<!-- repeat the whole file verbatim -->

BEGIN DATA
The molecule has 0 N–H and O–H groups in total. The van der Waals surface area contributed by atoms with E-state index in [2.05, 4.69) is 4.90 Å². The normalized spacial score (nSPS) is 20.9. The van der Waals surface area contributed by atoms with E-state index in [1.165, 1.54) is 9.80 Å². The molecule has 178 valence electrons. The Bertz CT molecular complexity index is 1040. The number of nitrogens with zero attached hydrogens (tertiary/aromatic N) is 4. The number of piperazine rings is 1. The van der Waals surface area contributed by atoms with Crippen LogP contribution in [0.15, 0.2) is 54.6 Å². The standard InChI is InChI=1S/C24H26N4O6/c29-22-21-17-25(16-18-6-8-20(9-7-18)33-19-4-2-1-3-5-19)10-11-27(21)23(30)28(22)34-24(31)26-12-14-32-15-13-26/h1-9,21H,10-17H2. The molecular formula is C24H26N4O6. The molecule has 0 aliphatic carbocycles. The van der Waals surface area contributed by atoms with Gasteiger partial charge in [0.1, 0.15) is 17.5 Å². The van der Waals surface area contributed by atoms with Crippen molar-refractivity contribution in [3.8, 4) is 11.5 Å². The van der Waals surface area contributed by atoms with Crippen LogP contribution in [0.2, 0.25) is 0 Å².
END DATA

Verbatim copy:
The molecule has 0 N–H and O–H groups in total. The van der Waals surface area contributed by atoms with E-state index in [2.05, 4.69) is 4.90 Å². The normalized spacial score (nSPS) is 20.9. The van der Waals surface area contributed by atoms with E-state index in [1.165, 1.54) is 9.80 Å². The molecule has 178 valence electrons. The Bertz CT molecular complexity index is 1040. The number of nitrogens with zero attached hydrogens (tertiary/aromatic N) is 4. The number of piperazine rings is 1. The van der Waals surface area contributed by atoms with Crippen LogP contribution in [0.15, 0.2) is 54.6 Å². The standard InChI is InChI=1S/C24H26N4O6/c29-22-21-17-25(16-18-6-8-20(9-7-18)33-19-4-2-1-3-5-19)10-11-27(21)23(30)28(22)34-24(31)26-12-14-32-15-13-26/h1-9,21H,10-17H2. The molecular formula is C24H26N4O6. The molecule has 0 aliphatic carbocycles. The van der Waals surface area contributed by atoms with Gasteiger partial charge in [0.1, 0.15) is 17.5 Å². The van der Waals surface area contributed by atoms with Crippen molar-refractivity contribution in [3.8, 4) is 11.5 Å². The van der Waals surface area contributed by atoms with Crippen LogP contribution in [0.2, 0.25) is 0 Å².